My roommates and I squeezed close together on the couch, snacks in hand, and prepared to binge the much-anticipated Queen Sono. As first-generation women of the African diaspora, we were excited to delve into the dramatic espionage tale starring Pearl Thusi as a raunchy undercover spy protecting African intelligence while contending with a tumultuous past. Written by South African writer and director Kagiso Lediga and produced by a primarily African cast and crew, Queen Sono is Netflix’s first African original scripted series.
As a fellow African creative, I was excited to support an African production—the first of its kind. However, as the series unfolded, Queen Sono left much to be desired. While Sono, the protagonist, is a sexy and dynamic Black female lead, her character is sullen, angry, and reckless for most of the show, creating for unlikeable qualities that often lead her into trouble. In many episodes, the various fight scenes come off as amateur and predictable.
Queen Sono is set across various major cities in Africa, such as Johannesburg, Zanzibar, and Nairobi. However, for those of us familiar with the continent, we know that most scenes were filmed in South Africa—even when they were purported to be elsewhere. In many ways, it seemed that Queen Sono’s trite plot and characters conformed to the standards of Netflix originals: quick, flashy, and binge-able. With its plot holes and setting discrepancies, some wonder whether Queen Sono received a smaller budget than other Netflix shows. But the streaming service-turn-content creator does not release its streaming or revenue numbers.
Despite some of its shortcomings, the writers of Queen Sono did find ways to integrate the rich and complex histories of colonization throughout the script and plot, exploring themes of class warfare, economic inequity, white imperialism, and legacies of patriarchy. Those of us within the African diaspora are intimately aware of how these subjects and their long histories continue to significantly impact the standard of living for Africans today—from access to clean water to tyrannical leaders to universal education. I found myself rooting for the liberation group that sought to hold greedy politicians accountable for their corruption, a dream that many African natives yearn for. Shade was definitely thrown along with some mild humor that alleviated the weighty tension of these subjects.
The release of Queen Sono is the beginning of a much larger effort to invest in original African productions throughout the continent from Nigeria to South Africa. Revenue projections from streaming platforms are expected to exceed $1 billion in sub-Saharan Africa by 2024, and Netflix is gearing up to fill that market. After witnessing the success of smaller, local productions in Africa, such as with Atlantics and Lionheart, Netflix has begun to shy away from standard Hollywood portrayals and expand into original content worldwide. Star Wars actor John Boyega is one of the first African celebrities to kick off the partnership with Netflix and capitalize on this opportunity to produce non-English language African feature films.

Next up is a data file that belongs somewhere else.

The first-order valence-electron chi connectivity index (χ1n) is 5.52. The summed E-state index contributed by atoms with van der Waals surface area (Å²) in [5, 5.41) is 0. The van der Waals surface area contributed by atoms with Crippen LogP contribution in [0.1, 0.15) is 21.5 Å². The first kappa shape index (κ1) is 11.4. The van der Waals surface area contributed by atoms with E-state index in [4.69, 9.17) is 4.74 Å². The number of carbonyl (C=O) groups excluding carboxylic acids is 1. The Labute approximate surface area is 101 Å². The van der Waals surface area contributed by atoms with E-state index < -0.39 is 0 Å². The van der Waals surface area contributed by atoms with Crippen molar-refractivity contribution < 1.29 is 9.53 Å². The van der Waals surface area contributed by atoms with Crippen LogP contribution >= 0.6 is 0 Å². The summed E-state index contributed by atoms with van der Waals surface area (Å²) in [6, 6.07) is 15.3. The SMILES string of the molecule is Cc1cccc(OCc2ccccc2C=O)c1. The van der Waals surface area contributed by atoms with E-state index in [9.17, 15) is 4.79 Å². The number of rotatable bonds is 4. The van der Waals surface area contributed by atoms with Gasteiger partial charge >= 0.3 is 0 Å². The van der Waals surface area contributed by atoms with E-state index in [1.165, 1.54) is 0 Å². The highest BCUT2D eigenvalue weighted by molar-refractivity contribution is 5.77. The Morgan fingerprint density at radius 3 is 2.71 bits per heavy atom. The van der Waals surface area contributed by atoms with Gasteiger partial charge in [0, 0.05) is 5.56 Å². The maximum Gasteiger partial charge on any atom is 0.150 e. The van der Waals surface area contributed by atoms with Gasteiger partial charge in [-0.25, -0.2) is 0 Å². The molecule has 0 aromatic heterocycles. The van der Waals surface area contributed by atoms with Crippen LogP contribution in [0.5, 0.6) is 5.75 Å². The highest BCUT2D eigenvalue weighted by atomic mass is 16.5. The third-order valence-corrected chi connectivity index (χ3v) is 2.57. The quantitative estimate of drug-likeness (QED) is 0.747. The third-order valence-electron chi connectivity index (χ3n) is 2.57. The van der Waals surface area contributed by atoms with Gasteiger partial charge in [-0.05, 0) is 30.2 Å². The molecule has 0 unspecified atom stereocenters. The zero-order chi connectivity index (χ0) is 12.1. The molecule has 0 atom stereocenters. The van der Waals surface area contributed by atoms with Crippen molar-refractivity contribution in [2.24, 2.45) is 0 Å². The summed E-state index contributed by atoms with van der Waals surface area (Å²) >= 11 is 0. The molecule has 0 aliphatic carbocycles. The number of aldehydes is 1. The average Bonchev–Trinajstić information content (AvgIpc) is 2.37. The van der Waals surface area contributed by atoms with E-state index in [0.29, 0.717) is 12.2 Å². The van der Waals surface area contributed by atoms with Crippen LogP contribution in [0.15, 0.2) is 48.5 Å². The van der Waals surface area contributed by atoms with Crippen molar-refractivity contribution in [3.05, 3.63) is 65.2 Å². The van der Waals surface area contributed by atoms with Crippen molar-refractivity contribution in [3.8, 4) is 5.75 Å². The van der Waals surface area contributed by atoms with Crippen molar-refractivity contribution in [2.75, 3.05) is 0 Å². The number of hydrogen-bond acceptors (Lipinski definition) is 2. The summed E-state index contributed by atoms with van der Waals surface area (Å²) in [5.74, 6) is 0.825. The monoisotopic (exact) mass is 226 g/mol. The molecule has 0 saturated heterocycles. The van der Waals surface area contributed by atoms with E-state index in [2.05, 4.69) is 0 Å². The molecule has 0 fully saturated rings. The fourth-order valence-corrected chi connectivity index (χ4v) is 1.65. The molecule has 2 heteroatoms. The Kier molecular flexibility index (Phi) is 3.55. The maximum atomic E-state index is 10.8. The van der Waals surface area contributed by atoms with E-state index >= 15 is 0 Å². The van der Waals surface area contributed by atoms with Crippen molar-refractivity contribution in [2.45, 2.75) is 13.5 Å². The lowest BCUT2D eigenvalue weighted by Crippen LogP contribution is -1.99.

So, what do partnerships like this mean for the international media industry? First and foremost, it is undoubtedly exciting that (finally) Netflix and other media conglomerates are investing in African production teams and writers who can tell our stories from personal experience. Not only does this mean we get to see more African actors on screen and witness stories that reflect our narratives, but it also stimulates the film and media industries within African economies.
Even modest allocations that come out of Netflix’s staggering $8 billion original production budget will enhance the quality, reach, and production value of several local projects that often have trouble finding funding. As Netflix diversifies its content library, the vice president of international originals predicted that within years, “half of the top 10 most-watched shows in a given year are going to come from outside of the U.S.”
On the other hand, as an apparatus that seeks to monopolize the global media industry and become the primary source of content throughout the world, it is hard to trust the corporate aspirations of Netflix. Storytelling and representation on screen hold the power to make people feel seen. In the hands of a media colonizer like Netflix, I worry that our stories will become diluted in hasty, half-hearted productions that seek ratings over quality. I can’t help but wonder if the dynamics of working with a multi-million-dollar budget affects the intimacy and authenticity of which stories are told and through what perspective. Today, viewers—myself included—are inundated with content saturation across competing streaming services. While the promise of an influx of original African content is enticing, as is the case with Queen Sono, viewers are ultimately hungry for quality over quantity.
Our stories are layered, nuanced, and intimate—undoubtedly there’s a lot to work with. I am cautiously hopeful to see what comes out of this creative investment and push into Africa. Blood & Water, the next African original series to be produced by Netflix, is slated to be released later this year.